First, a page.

Volume 3, Issue 8 (September 2006)
Pneumatic Impact Ignition of Sebum Oil Film in High-Pressure Oxygen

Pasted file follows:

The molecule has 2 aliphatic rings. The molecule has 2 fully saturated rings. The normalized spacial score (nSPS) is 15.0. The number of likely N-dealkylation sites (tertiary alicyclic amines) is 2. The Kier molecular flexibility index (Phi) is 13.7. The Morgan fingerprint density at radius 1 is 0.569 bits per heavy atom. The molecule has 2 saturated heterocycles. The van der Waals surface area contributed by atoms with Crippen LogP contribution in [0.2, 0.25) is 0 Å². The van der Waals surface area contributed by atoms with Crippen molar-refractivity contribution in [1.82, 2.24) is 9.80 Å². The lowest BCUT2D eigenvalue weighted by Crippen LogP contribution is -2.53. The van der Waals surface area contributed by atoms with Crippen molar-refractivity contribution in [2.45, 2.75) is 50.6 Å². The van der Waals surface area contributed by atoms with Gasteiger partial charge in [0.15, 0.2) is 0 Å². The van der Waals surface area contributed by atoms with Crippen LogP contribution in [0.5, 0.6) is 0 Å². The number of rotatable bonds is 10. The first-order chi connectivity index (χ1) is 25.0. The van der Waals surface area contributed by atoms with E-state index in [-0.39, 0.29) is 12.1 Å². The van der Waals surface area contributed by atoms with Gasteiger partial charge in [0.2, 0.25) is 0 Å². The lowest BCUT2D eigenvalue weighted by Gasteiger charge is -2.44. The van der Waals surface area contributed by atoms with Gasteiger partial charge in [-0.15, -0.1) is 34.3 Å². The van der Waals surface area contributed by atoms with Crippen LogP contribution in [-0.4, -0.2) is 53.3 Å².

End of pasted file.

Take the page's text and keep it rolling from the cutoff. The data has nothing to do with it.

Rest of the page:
Whenever oxygen systems are assembled or maintained, a risk of introducing contamination arises. Potential contaminants include oils from a person's hands and body left behind in the form of fingerprints. The oil on the surface of skin is a complex mixture of sebum oil, lipids, sweat, and environmental materials. In high-pressure systems, heat from rapid pressurization is a high-risk ignition mechanism for the sebum contaminant. The rapid pressurization or pneumatic impact ignition of hydrocarbon-based oil contaminant in high-pressure oxygen has been widely studied. This study investigated the rapid pressurization ignition of sebum contaminant in high-pressure oxygen. The pneumatic impact ignition test of sebum contaminant was conducted according to NASA-STD-6001 Test 14. The ends of stainless steel cylindrical rods were coated with synthetic sebum at varying surface concentrations, and impacted with 27.6 MPa oxygen. The results show that there is a threshold level of sebum contaminant for ignition by rapid pressurization. The level of sebum contaminant that can be expected to be deposited by handling oxygen system components, an analysis on sebum oil properties and associated fire hazards, and the threshold levels of sebum contaminant required for rapid pressurization ignition in a high-pressure oxygen system are presented and discussed.